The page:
The number of cylinders of your motorcycle has will have no bearing on whether it can start the car. The only part of the motorcycle that makes any difference in whether or not it can start the car is the stator.
The motorcycle stator outputs a certain voltage and current to recharge its own battery, so that’s the current that the car will see when you put the jumper cables on. The bigger your stator, the better chance you have at starting the car. Click here to learn more from an article I wrote that discusses in more detail what a stator does
From my experience, I have never seen a motorcycle battery successfully start a V8 engine. I have seen it work on a 4 cylinder though. A motorcycle battery would have to have pretty high cold cranking amps in order to produce enough current to push 8 pistons up and down.
The Temperature Of The Car Engine
It should come as no surprise that a warmer car engine will start easier than a cold engine. The warmer engine will start easier because of friction. Colder engines have more friction and take a higher amount of current to the starter in order to turn over.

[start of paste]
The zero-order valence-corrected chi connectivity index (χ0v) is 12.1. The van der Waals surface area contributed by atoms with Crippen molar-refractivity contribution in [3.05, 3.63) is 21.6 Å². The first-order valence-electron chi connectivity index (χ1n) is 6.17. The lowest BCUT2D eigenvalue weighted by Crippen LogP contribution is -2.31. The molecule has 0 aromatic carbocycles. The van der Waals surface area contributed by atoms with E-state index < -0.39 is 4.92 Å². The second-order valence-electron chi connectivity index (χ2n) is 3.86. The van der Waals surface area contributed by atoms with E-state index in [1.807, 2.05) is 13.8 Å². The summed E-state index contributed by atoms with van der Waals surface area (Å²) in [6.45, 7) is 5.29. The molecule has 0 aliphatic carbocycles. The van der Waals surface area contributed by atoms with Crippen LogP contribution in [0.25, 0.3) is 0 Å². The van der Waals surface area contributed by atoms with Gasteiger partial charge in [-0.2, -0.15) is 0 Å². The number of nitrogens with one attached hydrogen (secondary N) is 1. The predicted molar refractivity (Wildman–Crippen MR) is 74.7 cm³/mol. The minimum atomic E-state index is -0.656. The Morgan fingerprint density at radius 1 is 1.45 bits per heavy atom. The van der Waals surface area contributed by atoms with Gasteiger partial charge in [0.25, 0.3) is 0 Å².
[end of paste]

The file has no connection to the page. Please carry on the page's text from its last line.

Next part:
If the car engine is warm then the fuel in the lines will be somewhat preheated and will combust easier. This will assist in starting the car with as little current from the motorcycle battery as possible.
The only way I could see a motorcycle battery starting a large engine is if it was on a really hot day. Otherwise, I think you would only be able to start smaller car engines if it’s cold outside.
Don’t Make This A Regular Habit
Motorcycle batteries were intended to start motorcycles, not cars. There are a lot less plates inside a motorcycle battery because they don’t have to push out as much current in order to start a motorcycle engine.